I mentioned in my last friday post that I’d been pondering chapter lengths. Actually as I wrapped up the final scenes in the Fight for Peace, I’d been evaluating novel structure quite a bit. Add to that Steven Montano’s monday post over at the Guild of Dreams on exactly that topic… well fate is telling me this post must be written!
In Steven’s post, he surmised not many authors think much about their novel structure. I must be one of the rare ones then, because I do plan chapter titles to highlight a significant event (or be a major tease if you are reading down the table of contents!). In Friends of my Enemy, I also indicated POV of the chapter at the heading à la George R.R. Martin. I love details and provide them for my own enjoyment as much as for the careful reader (or website viewer…).
I also plan chapter lengths and approximate number of chapters before I start writing. That allows me to have a targeted word length for the work and a good idea how tension should be building. I know when the main action should be taking place. All the blanks of what happens in each chapter might not be filled in, but knowing if things should be speeding up or slowing down helps me plan my writing when I sit down each night.
But a structural element that I hadn’t considered before came up while writing the Fight for Peace: chapter length. Not to give anything away (for a series where book 1 is only just on pre-order now!) but the final book as two very large battles on different continents. Since I don’t muddle more than one POV per chapter, the temptation to switch back and forth between these two main events with short chapters is intense!
I want to know what is happening and I’m sure the readers will want to know what is taking place too. So why not. The advice is short sentences for action, right? So short chapters for action scenes…?
I debated that idea extensively as I wrote, choosing to ignore the drive to switch back and forth with the caveat I could always chop up chapters later. It is easier to write all the events out in one chapter while everything is fresh in my mind, so I stuck to that. Which led me to a very long chapter. Now I’m seeking balance. 😉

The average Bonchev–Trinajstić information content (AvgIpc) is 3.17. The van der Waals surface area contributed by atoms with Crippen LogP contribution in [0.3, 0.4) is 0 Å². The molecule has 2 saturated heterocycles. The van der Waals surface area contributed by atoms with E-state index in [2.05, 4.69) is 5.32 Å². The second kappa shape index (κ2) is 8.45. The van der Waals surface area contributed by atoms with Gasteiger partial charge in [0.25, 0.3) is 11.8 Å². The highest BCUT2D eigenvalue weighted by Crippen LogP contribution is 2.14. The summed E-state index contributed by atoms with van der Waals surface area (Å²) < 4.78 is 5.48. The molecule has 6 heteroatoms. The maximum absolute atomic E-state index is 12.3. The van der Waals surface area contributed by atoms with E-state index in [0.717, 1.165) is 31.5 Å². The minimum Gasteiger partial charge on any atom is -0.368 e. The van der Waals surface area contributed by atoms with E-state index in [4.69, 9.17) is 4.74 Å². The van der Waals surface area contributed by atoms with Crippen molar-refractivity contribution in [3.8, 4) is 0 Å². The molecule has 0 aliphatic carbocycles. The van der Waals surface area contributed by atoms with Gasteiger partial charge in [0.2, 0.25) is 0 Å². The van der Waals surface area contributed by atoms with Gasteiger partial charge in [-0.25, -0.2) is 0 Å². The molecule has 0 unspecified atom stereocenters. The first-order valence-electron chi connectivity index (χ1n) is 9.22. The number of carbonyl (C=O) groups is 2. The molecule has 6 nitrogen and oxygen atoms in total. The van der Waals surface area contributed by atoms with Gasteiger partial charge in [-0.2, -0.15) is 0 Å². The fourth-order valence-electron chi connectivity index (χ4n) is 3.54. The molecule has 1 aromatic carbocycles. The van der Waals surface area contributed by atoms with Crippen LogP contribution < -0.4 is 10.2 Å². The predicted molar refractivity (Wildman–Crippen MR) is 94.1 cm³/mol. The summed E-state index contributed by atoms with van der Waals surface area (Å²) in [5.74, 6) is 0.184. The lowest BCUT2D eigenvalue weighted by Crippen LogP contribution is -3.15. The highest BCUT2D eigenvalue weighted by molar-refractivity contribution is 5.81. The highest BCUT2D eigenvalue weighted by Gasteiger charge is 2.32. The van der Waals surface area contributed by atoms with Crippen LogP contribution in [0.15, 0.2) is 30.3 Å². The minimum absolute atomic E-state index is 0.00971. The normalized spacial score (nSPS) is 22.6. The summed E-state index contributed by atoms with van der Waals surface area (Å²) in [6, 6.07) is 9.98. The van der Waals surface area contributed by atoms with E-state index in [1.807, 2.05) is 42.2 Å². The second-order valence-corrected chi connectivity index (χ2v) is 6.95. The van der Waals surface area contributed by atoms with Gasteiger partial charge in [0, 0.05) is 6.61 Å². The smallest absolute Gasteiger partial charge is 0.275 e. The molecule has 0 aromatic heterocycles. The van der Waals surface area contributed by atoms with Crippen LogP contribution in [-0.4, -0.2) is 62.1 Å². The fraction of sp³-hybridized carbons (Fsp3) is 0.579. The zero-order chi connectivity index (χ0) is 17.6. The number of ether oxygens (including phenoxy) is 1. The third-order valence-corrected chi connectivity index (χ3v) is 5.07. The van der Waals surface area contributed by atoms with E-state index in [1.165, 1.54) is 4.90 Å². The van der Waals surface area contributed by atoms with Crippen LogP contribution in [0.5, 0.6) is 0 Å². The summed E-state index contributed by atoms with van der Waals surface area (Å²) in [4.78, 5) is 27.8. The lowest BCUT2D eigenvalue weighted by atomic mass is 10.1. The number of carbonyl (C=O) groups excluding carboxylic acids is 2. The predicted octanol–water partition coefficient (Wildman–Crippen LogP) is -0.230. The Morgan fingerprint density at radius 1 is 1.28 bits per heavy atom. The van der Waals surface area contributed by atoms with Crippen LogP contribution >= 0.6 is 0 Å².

I occasionally have short chapters in a novel just because everything that needs to be said can be written in 2,000 words. Why bore myself and my reader with another couple thousand words just to keep the word count up? So I can’t say short chapters always equals action. At times they are simply succinct events that need to be included.
But to have short chapters that jump from POV to POV and huge event to bigger battle… is that going to give readers excitement or a headache? And does the genre sway the choice.
My opinion: yes and yes.
I’m not writing a thriller, though the events are certainly thrilling. This is military dystopian. Dread and tension play as big a role as intense action. If I jump back and forth between these two battles, not only will I possibly confuse readers with what events are happening or have happened where, but I’ll keep hitting them over the head with action, Action, ACTION without the tension that builds during life threatening situations occurring to well loved characters. I could end chapters with life threatening cliff hangers, but is that the same feel as a longer chapter of escalating events, near misses, mistakes, luck, and luck running out?
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Right now, I like the feel the mid-ranged (fairly normal to slightly shorter than normal) chapter length is giving the battle scenes. There is enough information in them to sink into what is occurring without being confused about background, which battle the reader is in, and then being jolted out again just when the reader figures it out.
But there is that problem of a longer chapter as I mentioned in my previous post and above. I tried to rectify it by writing parts of the same event in a new chapter with a new POV. And I like how that turned out. But haven’t whittled down the long chapter… because I realized I missed a big fat plot hole. Hmmm…
So I’ve got to fix that long chapter in a different way, probably by adding at least one more chapter to the novel and doing some rewrites. And the realization of that problem and why it happened is probably going to be the subject of my NEXT friday blog post: is keeping a writing schedule really a benefit when you push yourself to write when all the pieces haven’t gelled? Stop by on April 10th for the verdict on that one…
And until then, do you consider chapter length when working on novel pacing? What do you think works the best?